Don’t know what to do in the face of the scrutiny brought to bear by the #MeToo movement? Founder Tarana Burke offered a suggestion: Use some common sense.
The civil rights activist and sexual assault survivor brought straight talk and no-nonsense candor to a packed Yale Law School auditorium Monday evening for the Community Foundation for Greater New Haven’s convening of the annual meeting of the Community Fund For Women & Girls.
The event was sponsored by the Community Foundation and the Yale University Office of Diversity and Inclusion along with the New Haven Alumnae Chapter of Delta Sigma Theta and the Theta Epsilon Omega Chapter of Alpha Kappa Alpha sororities.
Burke founded the movement 12 years ago to help survivors of sexual violence, particularly those survivors who are women of color. The movement became a national conversation when the hashtag #metoo went viral on social media. As celebrities like Alyssa Milano added their voices and star power to the movement to expose the prevalence of sexual violence in the entertainment industry the careers of powerful men like former film producer Harvey Weinstein and former actor/comedian Bill Cosby have been toppled. In the cases of both Weinstein and Cosby, criminal charges have been brought to bear.
Burke sat down Monday for a conversation with Khalilah Brown-Dean, associate professor of political science at Quinnipiac University and vice chair of the Community Foundation board. She told audience members that if they believe that the movement is about these bad actors losing their jobs, their reputations, their power and possibly their freedom then they’d missed the point.
“MeToo” is about survivors, not perpetrators.
“This was not a plot to ruin his career,” Burke said of Weinstein. “In fact, the women that spoke up thought their careers would be ruined. It was about every day regular people around the world … making a declaration and saying, ‘I’m a victim of sexual violence.’
“There’s never been a movement to say, ‘Me too, take him down,’” she added. “That’s not what it’s about.”
She said the movement has always been about helping survivors find space for healing and connecting them with resources for that healing so that they can be advocates who help disrupt and dismantle the systems that perpetuate sexual violence. Burke noted that in the case of Harvey Weinstein the corporate response of the Weinstein Company has been to distance itself from him and his alleged actions. It has yet to acknowledge that people inside the company likely enabled him to commit his alleged crimes, she said.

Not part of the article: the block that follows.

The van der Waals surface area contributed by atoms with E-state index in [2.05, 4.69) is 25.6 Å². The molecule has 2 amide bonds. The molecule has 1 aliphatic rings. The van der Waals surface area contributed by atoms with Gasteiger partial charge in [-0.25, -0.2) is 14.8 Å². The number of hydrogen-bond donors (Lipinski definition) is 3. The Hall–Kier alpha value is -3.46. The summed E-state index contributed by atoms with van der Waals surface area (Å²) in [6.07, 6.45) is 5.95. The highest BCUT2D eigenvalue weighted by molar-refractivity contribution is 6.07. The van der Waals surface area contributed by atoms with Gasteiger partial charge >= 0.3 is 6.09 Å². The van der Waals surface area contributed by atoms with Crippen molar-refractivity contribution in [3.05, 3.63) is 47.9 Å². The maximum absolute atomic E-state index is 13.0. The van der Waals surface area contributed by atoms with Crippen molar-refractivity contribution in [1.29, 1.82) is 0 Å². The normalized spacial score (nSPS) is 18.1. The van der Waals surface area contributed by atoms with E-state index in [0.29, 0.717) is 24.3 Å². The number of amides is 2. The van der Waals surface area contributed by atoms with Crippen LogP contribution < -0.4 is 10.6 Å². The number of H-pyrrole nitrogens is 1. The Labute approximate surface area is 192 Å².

Brown-Dean asked Burke about a recent exchange that she had with Tony Robbins, a life coach with millions of Twitter followers who dismissed the movement by suggesting that it was about victimhood and that it had created an environment where men didn’t know how to conduct themselves in the workplace. Robbins ultimately apologized after a video of his interaction with a survivor of childhood sexual abuse went viral.
“It makes my blood boil,” Burke said recalling the exchange. “It’s such cowardice. And it’s not just cowardice but callousness. You’re going to watch millions of people saying, ‘My life has been touched by this thing,’ and your response is, ‘Aww man, now what am I supposed to do?’
“This is the kind of thing women are dealing with,” she said. “We can’t have a conversation. I’m speaking English. and you’re speaking Klingon.”
Burke said in moments like these, allyship is important, particularly from men.
“This is not new,” she said. “Women have not just started talking about their treatment in the workplace. They’ve not just started talking about sexual harassment in the workplace. It’s just we usually talk to each other.
“Now people are asking what can we do,” Burke said. “Stop this type of nonsense.”
She said when men hear remarks like Robbins’, or suggestions that women should just be eliminated from a workplace, men must stand up and push back.
“Men can say, ‘That’s bullshit,’” she said. “We have to confront the problem.”
She suggested that workplaces start addressing the problem at the beginning instead of at the end. She suggested that they use a little common sense.
“Common sense tells me if you’re dealing with this issue after you’ve hired people … you’ve already messed up,” she said. “My question to corporate people is what are you doing to vet people? What kind of culture do you have at your job where Bob feels it’s OK to take his penis out and get promoted again and again?”
This story first appeared in the New Haven Independent.